- Twist the rope at this point 180 degrees so that the working end of the rope lays over the standing end. Continue twisting another 180 degrees and feed the working end of the rope through the back of the loop you just made, next to your left fingertips. Do not over tighten the knot at this stage. You’ll want a little bit of looseness in the coming steps.
- At this stage, you’ll thread the working end of the rope through both tie in points in your harness.
- Now comes the most intuitive part of tying the Figure 8 knot: you feed the working end of the rope back through the knot, keeping parallel with the rope you just laid.
- If tied correctly you should be able to count five parallel lines, one from the loop going around your harness, three from the knot itself, and one more where the working and standing ends of the rope go off together.
This type of knot will not come undone by accident, nor will it slip loose as you climb; but the beauty of the figure 8 knot is that it will easily untie when you want it to, after you’re done climbing.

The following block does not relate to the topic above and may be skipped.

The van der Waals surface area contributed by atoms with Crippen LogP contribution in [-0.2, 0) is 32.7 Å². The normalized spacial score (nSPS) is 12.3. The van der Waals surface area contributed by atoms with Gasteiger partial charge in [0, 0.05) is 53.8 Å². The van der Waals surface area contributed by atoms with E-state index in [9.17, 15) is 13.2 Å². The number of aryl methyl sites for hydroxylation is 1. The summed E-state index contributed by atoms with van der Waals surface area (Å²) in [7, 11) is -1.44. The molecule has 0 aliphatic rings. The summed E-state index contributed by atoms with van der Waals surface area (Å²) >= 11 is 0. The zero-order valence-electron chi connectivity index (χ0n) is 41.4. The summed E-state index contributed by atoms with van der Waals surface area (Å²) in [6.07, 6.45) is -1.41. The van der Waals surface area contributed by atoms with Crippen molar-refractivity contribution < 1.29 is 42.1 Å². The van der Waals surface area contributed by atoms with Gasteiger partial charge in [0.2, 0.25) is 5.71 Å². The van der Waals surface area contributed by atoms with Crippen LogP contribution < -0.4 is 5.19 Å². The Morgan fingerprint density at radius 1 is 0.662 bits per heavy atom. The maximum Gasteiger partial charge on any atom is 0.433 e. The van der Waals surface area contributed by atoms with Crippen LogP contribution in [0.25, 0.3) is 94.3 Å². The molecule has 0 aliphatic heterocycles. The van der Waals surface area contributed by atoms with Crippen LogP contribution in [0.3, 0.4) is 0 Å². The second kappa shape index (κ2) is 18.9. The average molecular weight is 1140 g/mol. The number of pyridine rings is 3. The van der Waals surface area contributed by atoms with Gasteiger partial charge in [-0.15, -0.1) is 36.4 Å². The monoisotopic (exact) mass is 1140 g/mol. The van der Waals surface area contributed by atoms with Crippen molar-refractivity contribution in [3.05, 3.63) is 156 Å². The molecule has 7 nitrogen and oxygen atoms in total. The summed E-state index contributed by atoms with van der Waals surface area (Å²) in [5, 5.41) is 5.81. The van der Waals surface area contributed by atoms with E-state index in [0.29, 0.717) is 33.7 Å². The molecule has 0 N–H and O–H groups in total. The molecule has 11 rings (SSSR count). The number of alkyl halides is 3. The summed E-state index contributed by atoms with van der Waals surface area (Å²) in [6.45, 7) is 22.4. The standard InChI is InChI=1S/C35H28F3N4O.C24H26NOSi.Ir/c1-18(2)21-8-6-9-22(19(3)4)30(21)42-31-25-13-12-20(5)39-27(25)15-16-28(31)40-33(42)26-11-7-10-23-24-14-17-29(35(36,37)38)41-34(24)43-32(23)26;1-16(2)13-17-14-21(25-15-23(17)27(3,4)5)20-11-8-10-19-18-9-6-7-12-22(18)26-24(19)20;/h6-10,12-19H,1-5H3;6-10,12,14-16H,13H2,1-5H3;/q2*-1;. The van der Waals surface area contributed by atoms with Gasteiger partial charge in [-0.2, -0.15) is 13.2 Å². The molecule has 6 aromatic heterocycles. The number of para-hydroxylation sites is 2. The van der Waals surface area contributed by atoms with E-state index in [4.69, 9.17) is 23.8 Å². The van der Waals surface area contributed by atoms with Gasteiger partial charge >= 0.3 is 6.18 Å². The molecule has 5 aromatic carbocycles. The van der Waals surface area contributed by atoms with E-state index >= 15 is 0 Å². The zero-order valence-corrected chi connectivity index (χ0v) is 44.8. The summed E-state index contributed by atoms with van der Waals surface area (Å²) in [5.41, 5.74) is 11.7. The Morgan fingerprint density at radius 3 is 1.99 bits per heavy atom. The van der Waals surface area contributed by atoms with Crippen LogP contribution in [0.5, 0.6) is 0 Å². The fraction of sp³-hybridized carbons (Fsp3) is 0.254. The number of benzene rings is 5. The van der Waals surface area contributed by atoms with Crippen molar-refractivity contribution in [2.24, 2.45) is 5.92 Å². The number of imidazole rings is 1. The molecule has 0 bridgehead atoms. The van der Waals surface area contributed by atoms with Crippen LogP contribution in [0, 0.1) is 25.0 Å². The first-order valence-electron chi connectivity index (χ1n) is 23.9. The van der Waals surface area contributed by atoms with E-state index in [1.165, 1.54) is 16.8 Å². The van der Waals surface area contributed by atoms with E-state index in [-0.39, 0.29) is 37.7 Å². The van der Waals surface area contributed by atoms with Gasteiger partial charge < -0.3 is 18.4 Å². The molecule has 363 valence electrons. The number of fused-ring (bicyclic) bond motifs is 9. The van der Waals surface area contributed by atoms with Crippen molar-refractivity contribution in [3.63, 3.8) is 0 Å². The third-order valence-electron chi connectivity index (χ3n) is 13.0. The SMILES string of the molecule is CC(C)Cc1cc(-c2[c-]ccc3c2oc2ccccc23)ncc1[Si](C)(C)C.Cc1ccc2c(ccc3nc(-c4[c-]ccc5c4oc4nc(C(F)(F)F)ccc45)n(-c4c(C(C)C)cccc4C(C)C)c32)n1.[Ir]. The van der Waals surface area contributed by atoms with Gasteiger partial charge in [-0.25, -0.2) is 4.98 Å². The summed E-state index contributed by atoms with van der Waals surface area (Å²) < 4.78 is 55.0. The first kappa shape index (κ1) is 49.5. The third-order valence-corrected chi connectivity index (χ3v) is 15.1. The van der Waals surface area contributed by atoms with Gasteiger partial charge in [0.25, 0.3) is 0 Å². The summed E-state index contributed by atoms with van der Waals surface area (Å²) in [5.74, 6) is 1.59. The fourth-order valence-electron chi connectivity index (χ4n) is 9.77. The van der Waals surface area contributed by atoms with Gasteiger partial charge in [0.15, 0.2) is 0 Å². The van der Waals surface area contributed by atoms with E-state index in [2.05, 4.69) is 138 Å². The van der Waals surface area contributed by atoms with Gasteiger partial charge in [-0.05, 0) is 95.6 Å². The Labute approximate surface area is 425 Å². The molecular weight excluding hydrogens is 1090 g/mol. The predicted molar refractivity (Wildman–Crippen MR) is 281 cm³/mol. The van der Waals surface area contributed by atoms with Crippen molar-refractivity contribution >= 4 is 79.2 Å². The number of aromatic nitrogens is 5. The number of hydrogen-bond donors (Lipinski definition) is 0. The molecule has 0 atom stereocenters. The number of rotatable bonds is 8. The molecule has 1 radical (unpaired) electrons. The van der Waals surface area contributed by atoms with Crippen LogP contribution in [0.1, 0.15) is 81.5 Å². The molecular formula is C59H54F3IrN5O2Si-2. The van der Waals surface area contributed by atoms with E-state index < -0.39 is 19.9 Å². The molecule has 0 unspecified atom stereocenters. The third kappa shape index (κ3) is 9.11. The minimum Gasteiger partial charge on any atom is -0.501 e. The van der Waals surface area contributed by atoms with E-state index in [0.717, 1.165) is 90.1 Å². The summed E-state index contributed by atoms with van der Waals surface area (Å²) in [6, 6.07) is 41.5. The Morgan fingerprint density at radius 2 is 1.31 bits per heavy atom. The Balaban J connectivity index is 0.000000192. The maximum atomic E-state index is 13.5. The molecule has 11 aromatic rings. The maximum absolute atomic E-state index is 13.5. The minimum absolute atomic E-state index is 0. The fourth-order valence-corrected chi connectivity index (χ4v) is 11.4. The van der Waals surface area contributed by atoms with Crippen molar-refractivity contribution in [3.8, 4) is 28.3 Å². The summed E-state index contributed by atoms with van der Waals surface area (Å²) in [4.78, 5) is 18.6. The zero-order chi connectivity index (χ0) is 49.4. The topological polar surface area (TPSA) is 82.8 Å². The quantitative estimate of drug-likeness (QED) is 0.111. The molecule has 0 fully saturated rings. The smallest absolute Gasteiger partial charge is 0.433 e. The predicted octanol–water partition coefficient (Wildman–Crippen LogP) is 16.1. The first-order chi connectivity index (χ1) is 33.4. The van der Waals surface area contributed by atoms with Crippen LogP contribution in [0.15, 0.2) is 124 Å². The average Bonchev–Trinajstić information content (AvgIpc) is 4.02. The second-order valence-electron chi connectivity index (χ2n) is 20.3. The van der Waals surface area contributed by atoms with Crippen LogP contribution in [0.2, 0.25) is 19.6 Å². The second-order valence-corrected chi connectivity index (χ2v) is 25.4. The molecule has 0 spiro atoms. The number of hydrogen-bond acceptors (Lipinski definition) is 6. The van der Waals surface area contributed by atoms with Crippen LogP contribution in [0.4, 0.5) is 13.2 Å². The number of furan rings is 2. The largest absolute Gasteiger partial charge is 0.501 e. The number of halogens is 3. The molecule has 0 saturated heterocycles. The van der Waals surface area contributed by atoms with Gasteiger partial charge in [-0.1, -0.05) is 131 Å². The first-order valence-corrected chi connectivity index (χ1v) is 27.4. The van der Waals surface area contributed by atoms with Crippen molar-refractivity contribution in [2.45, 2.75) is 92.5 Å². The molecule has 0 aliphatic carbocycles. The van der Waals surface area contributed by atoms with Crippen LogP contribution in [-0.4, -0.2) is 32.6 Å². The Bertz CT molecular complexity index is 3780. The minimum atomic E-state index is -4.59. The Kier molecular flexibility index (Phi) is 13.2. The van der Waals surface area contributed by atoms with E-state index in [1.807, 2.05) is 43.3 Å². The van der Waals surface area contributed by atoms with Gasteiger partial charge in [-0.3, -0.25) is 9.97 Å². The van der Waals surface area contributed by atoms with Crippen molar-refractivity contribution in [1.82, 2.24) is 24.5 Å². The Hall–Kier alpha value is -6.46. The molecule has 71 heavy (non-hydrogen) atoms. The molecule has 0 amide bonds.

The Half Hitch
The half hitch is one of the simplest knots one can learn to tie, but it’s used very often in climbing.
It’s very useful if you need to tie you ropes out of the way with a simple knot, or maybe your figure 8 knot has a bit too long of a tail that might get caught on something while you’re climbing; get it out of the way with a half hitch.
- On the end of a rope, begin by making a loop with the working end on top of the standing end.
- Next, bring the working through the loop you just made and pull tightly.
Like I said, this knot is ridiculously simple, but absolutely necessary if you want to keep your ropes tidy and out of the way while you’re climbing or belaying.